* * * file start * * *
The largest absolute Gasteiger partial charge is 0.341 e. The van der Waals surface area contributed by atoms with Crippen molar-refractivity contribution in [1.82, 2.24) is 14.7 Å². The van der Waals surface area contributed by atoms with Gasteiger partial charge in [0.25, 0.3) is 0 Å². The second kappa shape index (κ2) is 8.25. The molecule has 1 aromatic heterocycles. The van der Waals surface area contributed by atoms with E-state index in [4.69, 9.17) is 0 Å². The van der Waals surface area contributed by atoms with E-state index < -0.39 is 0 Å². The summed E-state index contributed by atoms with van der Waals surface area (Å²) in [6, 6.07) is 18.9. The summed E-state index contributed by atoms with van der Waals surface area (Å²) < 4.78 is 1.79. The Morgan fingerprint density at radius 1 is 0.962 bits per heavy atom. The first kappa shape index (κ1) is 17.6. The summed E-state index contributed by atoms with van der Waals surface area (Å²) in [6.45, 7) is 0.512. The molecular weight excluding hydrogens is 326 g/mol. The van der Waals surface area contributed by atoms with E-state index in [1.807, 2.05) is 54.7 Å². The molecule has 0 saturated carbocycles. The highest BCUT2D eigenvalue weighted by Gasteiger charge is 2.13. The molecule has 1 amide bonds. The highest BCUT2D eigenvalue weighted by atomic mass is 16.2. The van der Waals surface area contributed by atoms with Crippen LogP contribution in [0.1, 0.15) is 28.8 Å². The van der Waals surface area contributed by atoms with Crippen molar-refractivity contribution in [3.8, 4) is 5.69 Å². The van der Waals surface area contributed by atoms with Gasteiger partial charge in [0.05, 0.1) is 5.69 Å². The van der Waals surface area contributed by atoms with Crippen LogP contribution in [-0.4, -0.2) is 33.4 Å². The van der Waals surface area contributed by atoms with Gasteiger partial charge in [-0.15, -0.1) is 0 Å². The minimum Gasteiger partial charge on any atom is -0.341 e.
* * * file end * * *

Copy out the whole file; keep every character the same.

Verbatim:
The largest absolute Gasteiger partial charge is 0.341 e. The van der Waals surface area contributed by atoms with Crippen molar-refractivity contribution in [1.82, 2.24) is 14.7 Å². The van der Waals surface area contributed by atoms with Gasteiger partial charge in [0.25, 0.3) is 0 Å². The second kappa shape index (κ2) is 8.25. The molecule has 1 aromatic heterocycles. The van der Waals surface area contributed by atoms with E-state index in [4.69, 9.17) is 0 Å². The van der Waals surface area contributed by atoms with E-state index < -0.39 is 0 Å². The summed E-state index contributed by atoms with van der Waals surface area (Å²) in [6, 6.07) is 18.9. The summed E-state index contributed by atoms with van der Waals surface area (Å²) < 4.78 is 1.79. The Morgan fingerprint density at radius 1 is 0.962 bits per heavy atom. The first kappa shape index (κ1) is 17.6. The summed E-state index contributed by atoms with van der Waals surface area (Å²) in [6.45, 7) is 0.512. The molecular weight excluding hydrogens is 326 g/mol. The van der Waals surface area contributed by atoms with E-state index in [1.807, 2.05) is 54.7 Å². The molecule has 0 saturated carbocycles. The highest BCUT2D eigenvalue weighted by Gasteiger charge is 2.13. The molecule has 1 amide bonds. The highest BCUT2D eigenvalue weighted by atomic mass is 16.2. The van der Waals surface area contributed by atoms with Crippen LogP contribution in [0.1, 0.15) is 28.8 Å². The van der Waals surface area contributed by atoms with Crippen molar-refractivity contribution in [3.8, 4) is 5.69 Å². The van der Waals surface area contributed by atoms with Gasteiger partial charge in [0.05, 0.1) is 5.69 Å². The van der Waals surface area contributed by atoms with Crippen LogP contribution in [-0.4, -0.2) is 33.4 Å². The van der Waals surface area contributed by atoms with Gasteiger partial charge in [-0.15, -0.1) is 0 Å². The minimum Gasteiger partial charge on any atom is -0.341 e.